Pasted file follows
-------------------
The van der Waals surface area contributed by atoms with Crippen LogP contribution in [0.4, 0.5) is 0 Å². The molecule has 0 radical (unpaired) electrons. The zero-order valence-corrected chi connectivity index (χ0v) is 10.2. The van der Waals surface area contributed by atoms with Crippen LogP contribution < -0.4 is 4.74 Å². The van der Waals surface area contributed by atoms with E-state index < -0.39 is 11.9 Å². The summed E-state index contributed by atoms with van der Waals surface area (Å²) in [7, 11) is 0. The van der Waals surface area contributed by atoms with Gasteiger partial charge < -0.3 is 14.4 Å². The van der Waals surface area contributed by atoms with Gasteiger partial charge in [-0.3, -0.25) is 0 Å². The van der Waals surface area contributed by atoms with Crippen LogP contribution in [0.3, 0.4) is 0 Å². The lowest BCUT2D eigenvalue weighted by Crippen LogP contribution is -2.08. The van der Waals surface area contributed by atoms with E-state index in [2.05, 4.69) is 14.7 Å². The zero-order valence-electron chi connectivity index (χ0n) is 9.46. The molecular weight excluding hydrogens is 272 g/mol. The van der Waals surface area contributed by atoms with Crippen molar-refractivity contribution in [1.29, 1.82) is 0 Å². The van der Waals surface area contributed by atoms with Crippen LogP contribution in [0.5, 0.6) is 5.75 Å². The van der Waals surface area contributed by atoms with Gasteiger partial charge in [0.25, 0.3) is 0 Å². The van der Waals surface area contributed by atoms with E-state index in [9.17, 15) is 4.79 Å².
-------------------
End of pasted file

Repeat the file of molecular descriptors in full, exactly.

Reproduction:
The van der Waals surface area contributed by atoms with Crippen LogP contribution in [0.4, 0.5) is 0 Å². The molecule has 0 radical (unpaired) electrons. The zero-order valence-corrected chi connectivity index (χ0v) is 10.2. The van der Waals surface area contributed by atoms with Crippen LogP contribution < -0.4 is 4.74 Å². The van der Waals surface area contributed by atoms with E-state index < -0.39 is 11.9 Å². The summed E-state index contributed by atoms with van der Waals surface area (Å²) in [7, 11) is 0. The van der Waals surface area contributed by atoms with Gasteiger partial charge < -0.3 is 14.4 Å². The van der Waals surface area contributed by atoms with Gasteiger partial charge in [-0.3, -0.25) is 0 Å². The van der Waals surface area contributed by atoms with Crippen LogP contribution in [0.3, 0.4) is 0 Å². The lowest BCUT2D eigenvalue weighted by Crippen LogP contribution is -2.08. The van der Waals surface area contributed by atoms with E-state index in [2.05, 4.69) is 14.7 Å². The zero-order valence-electron chi connectivity index (χ0n) is 9.46. The molecular weight excluding hydrogens is 272 g/mol. The van der Waals surface area contributed by atoms with Crippen molar-refractivity contribution in [1.29, 1.82) is 0 Å². The van der Waals surface area contributed by atoms with Crippen LogP contribution in [0.5, 0.6) is 5.75 Å². The van der Waals surface area contributed by atoms with Gasteiger partial charge in [0.25, 0.3) is 0 Å². The van der Waals surface area contributed by atoms with E-state index in [9.17, 15) is 4.79 Å².